Taking Control of Your Taxes – Topic #36 – Worst tax saving ideas

Filed in Gather Money Essential by on February 24, 2011 0 Comments

(Read my other post “Taking Control of Your Taxes – Topic #35 – Best tax saving ideas”)

I have studied American U.S. tax system for many years.  I have compiled a list of good and bad tax saving ideas.  Here are top 5 list of bad tax saving ideas. Many of these have income limitations and credit/deduction limits.  Go to IRS publications for details.

1. Real estate tax deduction – The worst tax saving ideas revolve around real estate purchases for tax purposes.  Many people are told over and over again that owning a real estate can help reduce income tax.  This is true ONLY if you are highly compensated AND own an expensive property.  More than 70% of American taxpayers cannot itemize each year because the standard deduction threshold is so high.  People who make $80,000 a year and own a mortgage for a real estate under $150,000 generally do not gain any tax advantage in owning a real estate.

For an example: You are married and own a house with a mortgage balance of $140,000 at 5% ($7,000 in interest).  Your property tax is $3,500 a year.   You donate $1,000 to your church each year.  The total tax deduction is $11,500.  The standard deduction amount for 2011 is $11,600, so you can’t itemize.  What a bummer.  Someone who pays $900 monthly rent and no property tax has the same exact deduction as you do.  Real estate tax saving is often a myth.

2. Charitable giving – I believe in tithing, so I am not bashing charitable giving.  But if you have any notion that you are receiving tax advantage in giving to your favorite charity, you could be mistaken.  All of your deductions including charitable giving must exceed $11,600 for married filing jointly (or $5,800 for single) before it does any good taxwise.  You also must have some income to claim deduction.  If your family (of four) income is more than $26,400 or more than $10,800 (don’t include Social Security) for single older than 65, you owe no tax from the start.  So don’t even think about itemized deduction under these income levels.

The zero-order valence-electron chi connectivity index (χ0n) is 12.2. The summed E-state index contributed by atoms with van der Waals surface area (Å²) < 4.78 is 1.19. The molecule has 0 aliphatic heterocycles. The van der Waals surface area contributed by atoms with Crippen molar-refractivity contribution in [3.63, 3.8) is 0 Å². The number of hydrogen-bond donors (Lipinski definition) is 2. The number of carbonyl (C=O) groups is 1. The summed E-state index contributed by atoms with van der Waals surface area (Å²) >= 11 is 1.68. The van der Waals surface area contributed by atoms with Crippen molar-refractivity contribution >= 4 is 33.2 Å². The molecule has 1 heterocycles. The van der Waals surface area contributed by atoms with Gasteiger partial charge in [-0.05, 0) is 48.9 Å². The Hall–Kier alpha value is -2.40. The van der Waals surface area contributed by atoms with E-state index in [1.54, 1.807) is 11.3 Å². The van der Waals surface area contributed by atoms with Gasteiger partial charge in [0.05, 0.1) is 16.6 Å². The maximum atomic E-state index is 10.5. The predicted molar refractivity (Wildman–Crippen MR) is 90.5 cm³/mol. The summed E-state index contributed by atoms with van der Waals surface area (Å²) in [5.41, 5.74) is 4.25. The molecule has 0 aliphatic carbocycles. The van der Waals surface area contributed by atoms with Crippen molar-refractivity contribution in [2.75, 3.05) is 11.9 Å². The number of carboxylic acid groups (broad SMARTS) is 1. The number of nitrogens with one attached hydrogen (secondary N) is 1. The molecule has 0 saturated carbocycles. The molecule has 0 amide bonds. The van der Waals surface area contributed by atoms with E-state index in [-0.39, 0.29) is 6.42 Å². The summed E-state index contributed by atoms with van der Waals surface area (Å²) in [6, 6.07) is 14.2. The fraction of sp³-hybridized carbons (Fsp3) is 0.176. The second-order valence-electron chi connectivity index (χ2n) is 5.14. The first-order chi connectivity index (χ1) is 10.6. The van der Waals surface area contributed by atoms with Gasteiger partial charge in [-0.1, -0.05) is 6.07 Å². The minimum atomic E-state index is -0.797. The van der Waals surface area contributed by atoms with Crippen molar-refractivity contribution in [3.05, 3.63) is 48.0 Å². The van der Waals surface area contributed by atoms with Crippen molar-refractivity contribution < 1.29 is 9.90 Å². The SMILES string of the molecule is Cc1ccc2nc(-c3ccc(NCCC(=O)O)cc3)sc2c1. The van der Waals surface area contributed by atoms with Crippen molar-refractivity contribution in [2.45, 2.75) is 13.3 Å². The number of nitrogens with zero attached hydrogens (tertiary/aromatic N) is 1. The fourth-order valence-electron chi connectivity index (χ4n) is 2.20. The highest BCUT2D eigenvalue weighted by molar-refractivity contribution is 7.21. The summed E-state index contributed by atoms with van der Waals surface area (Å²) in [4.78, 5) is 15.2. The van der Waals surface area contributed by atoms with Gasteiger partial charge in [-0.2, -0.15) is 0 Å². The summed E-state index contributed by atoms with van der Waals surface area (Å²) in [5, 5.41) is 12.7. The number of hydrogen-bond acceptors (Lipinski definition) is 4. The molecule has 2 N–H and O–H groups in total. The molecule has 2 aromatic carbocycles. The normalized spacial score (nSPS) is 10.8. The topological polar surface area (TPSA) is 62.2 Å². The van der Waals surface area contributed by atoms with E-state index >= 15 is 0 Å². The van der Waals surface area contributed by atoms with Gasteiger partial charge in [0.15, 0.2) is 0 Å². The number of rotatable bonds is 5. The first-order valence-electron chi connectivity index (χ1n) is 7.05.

3. Home Office deduction and business expenses for MLM – This is one of the most abused area of income tax reduction used by multi-level marketing folks.  IRS is clear on home office deduction: you must use the office and equipment SOLELY for the purpose of conducting your business.  If you use your home office to entertain non-business friends or you use your computer to type up and print personal mail, you cannot deduct the stuff.  Many people claim business expense for personal use, but if you are audited by IRS, my prayer goes out to you.  Home Office deduction is always a red flag issue.  For the measely few bucks you may save on taxes, it just is not worth it.

4. Giving – (this is not really a bad tax idea, but many forget to pay gift tax when giving to someone an item or property). Many people are not aware of the $13,000 gifting rule.  Anyone can give up to $13,000 a year to anyone else without tax consequence (exception is a donation to non-profit organization).  But if you give a penny more than $13,000 to an individual, you must file a federal gift tax return, using IRS Form 709, for any gift exceeding $13,000.  A couple can give up to $26,000 to a child.  If you gift a house or a large sum of money to a family member, talk to an estate lawyer before the transaction occurs.  Also ask about the 3-year rule if a gifting occurs prior to the donor’s death.  Just consult a tax attorney before gifting something expensive.

5. 1099-MISC form – this is one of the most aggregious issue at hand. Many companies are losing profit, and want to cut expenses. FICA expense (Social Security and Medicare taxes) is a large part of company expense.  You, as a salaried or hourly employee, may be asked to become a 1099-MISC (self-employed contractor), and you may be liable for 15.2% in FICA tax every tax season, all at once.  This is illegal, but is done every day.  You may want to fight back on becoming a self-employed contractor, or perhaps look for another position elsewhere.  So if you receive a 1099-MISC form, be prepared to pay some tax.

There are many more ways to save on your taxes.  See my posts on income tax at http://mjs911.gather.com/income+tax?resultType=Articles

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